In April 2014, author and family court judge Manjusha Pawagi was diagnosed with an acute form of leukemia. Her candid and often funny new memoir covers the period from her diagnosis to her meeting, two and a half years later, with the donor whose stem cells ultimately saved her life.
The first six months following the diagnosis take up most of the book. After the initial shock and mental recalibration, there are emergency room ordeals and encounters with often cantankerous hospital roommates as Pawagi endures a first round of induction chemotherapy. When that is not successful, she must find a suitable stem-cell donor – no easy task for a Canadian woman of South Asian descent – and undergo more intensive chemotherapy before an extremely risky stem-cell transplant.
Nostalgic chapters about life before cancer punctuate tense meetings in which biopsy results are revealed. This tension is a testament to Pawagi’s storytelling, given that the book’s very existence precludes any mystery regarding her prognosis. She does not gloss over her own occasional petulance and stubbornness in the face of infantilizing medical professionals whose tone can pivot sharply from ingratiating to terse.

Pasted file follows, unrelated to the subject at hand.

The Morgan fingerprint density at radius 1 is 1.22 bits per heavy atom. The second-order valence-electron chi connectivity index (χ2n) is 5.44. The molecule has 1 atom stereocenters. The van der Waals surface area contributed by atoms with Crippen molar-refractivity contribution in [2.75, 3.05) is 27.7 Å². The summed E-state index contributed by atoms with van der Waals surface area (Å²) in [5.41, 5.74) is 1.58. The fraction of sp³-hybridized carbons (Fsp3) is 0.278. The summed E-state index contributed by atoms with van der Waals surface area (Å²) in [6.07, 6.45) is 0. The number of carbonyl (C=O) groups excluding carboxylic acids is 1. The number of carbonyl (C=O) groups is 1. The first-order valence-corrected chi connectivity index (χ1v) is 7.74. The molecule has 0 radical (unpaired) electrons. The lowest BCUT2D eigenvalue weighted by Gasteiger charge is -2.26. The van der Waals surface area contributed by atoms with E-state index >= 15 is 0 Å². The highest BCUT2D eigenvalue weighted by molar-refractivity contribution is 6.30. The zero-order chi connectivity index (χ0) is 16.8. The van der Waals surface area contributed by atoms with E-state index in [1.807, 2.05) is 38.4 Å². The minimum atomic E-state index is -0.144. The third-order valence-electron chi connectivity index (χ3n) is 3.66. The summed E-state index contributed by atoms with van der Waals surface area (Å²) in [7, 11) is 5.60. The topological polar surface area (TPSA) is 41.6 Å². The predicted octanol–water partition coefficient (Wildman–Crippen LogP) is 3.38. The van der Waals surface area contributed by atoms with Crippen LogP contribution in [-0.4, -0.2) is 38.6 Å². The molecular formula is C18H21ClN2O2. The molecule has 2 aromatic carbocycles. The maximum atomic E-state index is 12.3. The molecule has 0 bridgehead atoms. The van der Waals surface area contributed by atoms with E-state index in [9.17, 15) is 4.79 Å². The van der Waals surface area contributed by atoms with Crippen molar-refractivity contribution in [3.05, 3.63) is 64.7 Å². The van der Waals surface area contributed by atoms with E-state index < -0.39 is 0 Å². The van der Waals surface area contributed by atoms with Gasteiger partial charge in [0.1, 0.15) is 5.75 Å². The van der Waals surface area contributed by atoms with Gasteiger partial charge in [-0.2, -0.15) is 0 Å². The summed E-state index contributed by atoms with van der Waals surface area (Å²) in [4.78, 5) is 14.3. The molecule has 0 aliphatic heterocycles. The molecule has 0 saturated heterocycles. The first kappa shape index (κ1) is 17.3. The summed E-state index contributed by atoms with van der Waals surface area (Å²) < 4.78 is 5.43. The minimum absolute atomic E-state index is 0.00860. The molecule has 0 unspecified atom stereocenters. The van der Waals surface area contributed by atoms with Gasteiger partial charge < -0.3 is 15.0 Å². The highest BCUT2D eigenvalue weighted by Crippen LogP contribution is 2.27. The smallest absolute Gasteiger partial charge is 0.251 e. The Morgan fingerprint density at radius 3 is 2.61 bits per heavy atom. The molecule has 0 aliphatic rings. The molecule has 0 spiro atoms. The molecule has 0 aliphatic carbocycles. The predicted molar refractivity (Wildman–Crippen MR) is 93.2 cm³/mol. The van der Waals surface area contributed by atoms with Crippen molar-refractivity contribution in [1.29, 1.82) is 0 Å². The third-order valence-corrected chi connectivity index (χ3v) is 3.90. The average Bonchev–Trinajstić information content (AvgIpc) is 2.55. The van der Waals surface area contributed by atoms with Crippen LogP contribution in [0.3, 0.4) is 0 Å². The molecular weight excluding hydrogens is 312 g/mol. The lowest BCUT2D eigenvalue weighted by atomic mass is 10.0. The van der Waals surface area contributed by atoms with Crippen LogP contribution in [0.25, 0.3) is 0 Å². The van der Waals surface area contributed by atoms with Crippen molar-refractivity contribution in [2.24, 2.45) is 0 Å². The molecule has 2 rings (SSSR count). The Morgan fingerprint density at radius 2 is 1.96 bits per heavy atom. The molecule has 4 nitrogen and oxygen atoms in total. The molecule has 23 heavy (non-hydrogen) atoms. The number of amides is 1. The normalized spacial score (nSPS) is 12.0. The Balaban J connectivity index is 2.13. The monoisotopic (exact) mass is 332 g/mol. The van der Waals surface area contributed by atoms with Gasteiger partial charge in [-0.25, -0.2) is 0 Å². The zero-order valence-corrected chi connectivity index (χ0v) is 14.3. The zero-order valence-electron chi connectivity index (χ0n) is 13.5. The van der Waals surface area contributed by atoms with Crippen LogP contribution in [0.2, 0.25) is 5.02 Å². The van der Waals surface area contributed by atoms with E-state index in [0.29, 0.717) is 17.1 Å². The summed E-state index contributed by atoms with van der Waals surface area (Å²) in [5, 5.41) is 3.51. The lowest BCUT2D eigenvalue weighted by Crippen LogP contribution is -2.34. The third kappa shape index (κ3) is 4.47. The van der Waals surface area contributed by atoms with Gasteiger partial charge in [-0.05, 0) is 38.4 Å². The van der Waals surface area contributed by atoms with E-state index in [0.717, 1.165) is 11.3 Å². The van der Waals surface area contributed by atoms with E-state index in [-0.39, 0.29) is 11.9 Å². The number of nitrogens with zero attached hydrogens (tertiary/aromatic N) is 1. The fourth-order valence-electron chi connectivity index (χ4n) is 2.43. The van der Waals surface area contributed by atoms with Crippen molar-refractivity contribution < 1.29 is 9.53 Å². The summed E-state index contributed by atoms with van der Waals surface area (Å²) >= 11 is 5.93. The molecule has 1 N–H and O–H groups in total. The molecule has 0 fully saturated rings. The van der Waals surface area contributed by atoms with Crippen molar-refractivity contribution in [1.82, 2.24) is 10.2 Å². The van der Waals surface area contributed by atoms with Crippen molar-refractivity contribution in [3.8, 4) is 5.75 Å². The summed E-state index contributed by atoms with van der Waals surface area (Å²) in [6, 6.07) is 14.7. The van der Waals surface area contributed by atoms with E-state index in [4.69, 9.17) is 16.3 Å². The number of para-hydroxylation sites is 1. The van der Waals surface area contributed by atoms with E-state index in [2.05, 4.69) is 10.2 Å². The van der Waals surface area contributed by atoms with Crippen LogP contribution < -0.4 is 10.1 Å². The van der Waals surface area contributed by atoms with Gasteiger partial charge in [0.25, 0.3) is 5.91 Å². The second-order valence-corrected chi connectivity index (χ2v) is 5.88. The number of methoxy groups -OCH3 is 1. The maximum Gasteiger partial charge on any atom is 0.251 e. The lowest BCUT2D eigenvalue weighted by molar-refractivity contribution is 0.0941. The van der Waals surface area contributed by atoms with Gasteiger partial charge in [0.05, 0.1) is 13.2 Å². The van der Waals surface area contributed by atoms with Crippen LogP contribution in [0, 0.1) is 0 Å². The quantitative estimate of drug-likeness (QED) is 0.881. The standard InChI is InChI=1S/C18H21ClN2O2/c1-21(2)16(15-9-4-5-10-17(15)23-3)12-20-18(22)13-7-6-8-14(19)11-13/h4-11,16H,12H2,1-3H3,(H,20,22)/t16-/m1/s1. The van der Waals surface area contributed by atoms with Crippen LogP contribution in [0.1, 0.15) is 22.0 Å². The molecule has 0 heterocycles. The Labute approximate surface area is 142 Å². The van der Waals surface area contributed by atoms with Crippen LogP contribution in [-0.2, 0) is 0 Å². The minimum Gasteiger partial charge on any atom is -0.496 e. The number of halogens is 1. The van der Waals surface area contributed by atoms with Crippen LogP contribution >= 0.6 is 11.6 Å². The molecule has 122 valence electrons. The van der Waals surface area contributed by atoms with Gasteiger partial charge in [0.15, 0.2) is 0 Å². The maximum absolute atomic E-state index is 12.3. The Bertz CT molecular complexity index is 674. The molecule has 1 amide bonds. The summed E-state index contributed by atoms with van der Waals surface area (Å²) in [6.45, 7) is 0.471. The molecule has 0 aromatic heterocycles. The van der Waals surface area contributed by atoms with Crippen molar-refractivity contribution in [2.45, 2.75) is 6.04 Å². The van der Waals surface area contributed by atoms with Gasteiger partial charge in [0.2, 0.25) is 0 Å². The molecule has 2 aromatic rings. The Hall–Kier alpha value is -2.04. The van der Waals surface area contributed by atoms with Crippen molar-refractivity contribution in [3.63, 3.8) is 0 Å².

Thanks to Pawagi’s unadorned, conversational prose, the whole book can be read in a few hours, though the author has an unfortunate tendency to disrupt the narrative for a meta-analysis of how the story is progressing. At one point, her husband, Simon, interjects to criticize the author’s “cancer cells as terrorists” metaphor, only to turn around and claim he made no such criticism. Pawagi follows this by writing, “He’s objecting to his first objection, which, I have to admit, I did sort of make up.”
Pawagi’s inexhaustible sense of humour does not neutralize so much as complicate her terror and despair. A chapter in which she nearly dies of septic shock includes an imagined press conference on the grounds of the Canadian National Exhibition, a reminder that medical emergencies are sometimes perceived quite differently in the delirious, opiate-addled consciousness of someone experiencing them first-hand. The author’s fixation, at one point, with acquiring a banana Popsicle illustrates how a person trapped in a hospital bed can use small, concrete goals to regain some measure of control.
Love and Laughter in the Time of Chemotherapy is full of such revelations, which emerge from among minute details as is often the case with memoirs, but their frequency and richness here is due largely to the author’s honesty.